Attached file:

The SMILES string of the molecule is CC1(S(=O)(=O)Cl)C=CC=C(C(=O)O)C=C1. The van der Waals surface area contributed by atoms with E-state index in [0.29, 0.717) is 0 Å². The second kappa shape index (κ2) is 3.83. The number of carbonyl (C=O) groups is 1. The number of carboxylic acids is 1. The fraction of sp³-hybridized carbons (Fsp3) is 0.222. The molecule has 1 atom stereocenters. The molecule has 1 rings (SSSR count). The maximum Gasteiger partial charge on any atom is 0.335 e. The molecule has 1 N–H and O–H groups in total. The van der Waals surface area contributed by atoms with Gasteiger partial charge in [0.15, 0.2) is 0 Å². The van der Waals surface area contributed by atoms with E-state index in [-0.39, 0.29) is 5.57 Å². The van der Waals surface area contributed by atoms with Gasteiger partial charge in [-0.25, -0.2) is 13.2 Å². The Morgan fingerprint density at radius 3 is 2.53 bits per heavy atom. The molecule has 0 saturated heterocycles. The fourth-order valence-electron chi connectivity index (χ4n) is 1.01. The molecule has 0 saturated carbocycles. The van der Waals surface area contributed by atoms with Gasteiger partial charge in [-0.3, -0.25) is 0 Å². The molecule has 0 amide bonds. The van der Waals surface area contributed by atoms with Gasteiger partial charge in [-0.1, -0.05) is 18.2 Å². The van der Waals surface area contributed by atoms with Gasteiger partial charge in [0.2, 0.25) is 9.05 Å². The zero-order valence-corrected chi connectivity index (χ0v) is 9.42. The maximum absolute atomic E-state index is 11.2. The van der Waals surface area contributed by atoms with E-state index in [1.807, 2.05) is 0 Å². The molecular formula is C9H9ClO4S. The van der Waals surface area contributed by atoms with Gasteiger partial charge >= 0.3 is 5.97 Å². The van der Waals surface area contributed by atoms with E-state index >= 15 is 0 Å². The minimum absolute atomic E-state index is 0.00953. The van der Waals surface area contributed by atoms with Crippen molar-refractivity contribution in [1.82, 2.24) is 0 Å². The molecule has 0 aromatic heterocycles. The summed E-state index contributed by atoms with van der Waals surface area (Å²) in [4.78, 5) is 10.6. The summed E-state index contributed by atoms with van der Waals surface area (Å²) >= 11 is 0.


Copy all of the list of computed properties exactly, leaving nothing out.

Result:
The SMILES string of the molecule is CC1(S(=O)(=O)Cl)C=CC=C(C(=O)O)C=C1. The van der Waals surface area contributed by atoms with E-state index in [0.29, 0.717) is 0 Å². The second kappa shape index (κ2) is 3.83. The number of carbonyl (C=O) groups is 1. The number of carboxylic acids is 1. The fraction of sp³-hybridized carbons (Fsp3) is 0.222. The molecule has 1 atom stereocenters. The molecule has 1 rings (SSSR count). The maximum Gasteiger partial charge on any atom is 0.335 e. The molecule has 1 N–H and O–H groups in total. The van der Waals surface area contributed by atoms with Gasteiger partial charge in [0.15, 0.2) is 0 Å². The van der Waals surface area contributed by atoms with E-state index in [-0.39, 0.29) is 5.57 Å². The van der Waals surface area contributed by atoms with Gasteiger partial charge in [-0.25, -0.2) is 13.2 Å². The Morgan fingerprint density at radius 3 is 2.53 bits per heavy atom. The molecule has 0 saturated heterocycles. The fourth-order valence-electron chi connectivity index (χ4n) is 1.01. The molecule has 0 saturated carbocycles. The van der Waals surface area contributed by atoms with Gasteiger partial charge in [-0.3, -0.25) is 0 Å². The molecule has 0 amide bonds. The van der Waals surface area contributed by atoms with Gasteiger partial charge in [-0.1, -0.05) is 18.2 Å². The van der Waals surface area contributed by atoms with Gasteiger partial charge in [0.2, 0.25) is 9.05 Å². The zero-order valence-corrected chi connectivity index (χ0v) is 9.42. The maximum absolute atomic E-state index is 11.2. The van der Waals surface area contributed by atoms with E-state index in [1.807, 2.05) is 0 Å². The molecular formula is C9H9ClO4S. The van der Waals surface area contributed by atoms with Gasteiger partial charge >= 0.3 is 5.97 Å². The van der Waals surface area contributed by atoms with E-state index >= 15 is 0 Å². The minimum absolute atomic E-state index is 0.00953. The van der Waals surface area contributed by atoms with Crippen molar-refractivity contribution in [1.82, 2.24) is 0 Å². The molecule has 0 aromatic heterocycles. The summed E-state index contributed by atoms with van der Waals surface area (Å²) in [4.78, 5) is 10.6. The summed E-state index contributed by atoms with van der Waals surface area (Å²) >= 11 is 0.